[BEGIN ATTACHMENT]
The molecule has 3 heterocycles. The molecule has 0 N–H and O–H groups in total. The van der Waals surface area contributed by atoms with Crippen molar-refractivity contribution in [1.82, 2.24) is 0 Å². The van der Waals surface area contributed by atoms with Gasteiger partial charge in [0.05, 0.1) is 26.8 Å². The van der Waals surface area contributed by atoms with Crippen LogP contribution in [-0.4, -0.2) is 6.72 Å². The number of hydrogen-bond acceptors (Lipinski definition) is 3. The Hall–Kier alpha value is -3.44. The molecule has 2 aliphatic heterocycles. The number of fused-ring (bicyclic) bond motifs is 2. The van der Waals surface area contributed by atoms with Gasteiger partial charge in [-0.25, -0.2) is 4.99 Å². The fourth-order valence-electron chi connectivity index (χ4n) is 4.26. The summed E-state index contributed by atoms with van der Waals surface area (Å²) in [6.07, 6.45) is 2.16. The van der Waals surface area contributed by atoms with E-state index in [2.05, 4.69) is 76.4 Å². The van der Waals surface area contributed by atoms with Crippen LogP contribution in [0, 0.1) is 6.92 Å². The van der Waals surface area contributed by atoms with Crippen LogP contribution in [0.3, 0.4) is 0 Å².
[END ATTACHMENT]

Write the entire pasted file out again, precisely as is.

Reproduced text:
The molecule has 3 heterocycles. The molecule has 0 N–H and O–H groups in total. The van der Waals surface area contributed by atoms with Crippen molar-refractivity contribution in [1.82, 2.24) is 0 Å². The van der Waals surface area contributed by atoms with Gasteiger partial charge in [0.05, 0.1) is 26.8 Å². The van der Waals surface area contributed by atoms with Crippen LogP contribution in [-0.4, -0.2) is 6.72 Å². The number of hydrogen-bond acceptors (Lipinski definition) is 3. The Hall–Kier alpha value is -3.44. The molecule has 2 aliphatic heterocycles. The number of fused-ring (bicyclic) bond motifs is 2. The van der Waals surface area contributed by atoms with Gasteiger partial charge in [-0.25, -0.2) is 4.99 Å². The fourth-order valence-electron chi connectivity index (χ4n) is 4.26. The summed E-state index contributed by atoms with van der Waals surface area (Å²) in [6.07, 6.45) is 2.16. The van der Waals surface area contributed by atoms with E-state index in [2.05, 4.69) is 76.4 Å². The van der Waals surface area contributed by atoms with Crippen LogP contribution in [0, 0.1) is 6.92 Å². The van der Waals surface area contributed by atoms with Crippen LogP contribution in [0.3, 0.4) is 0 Å².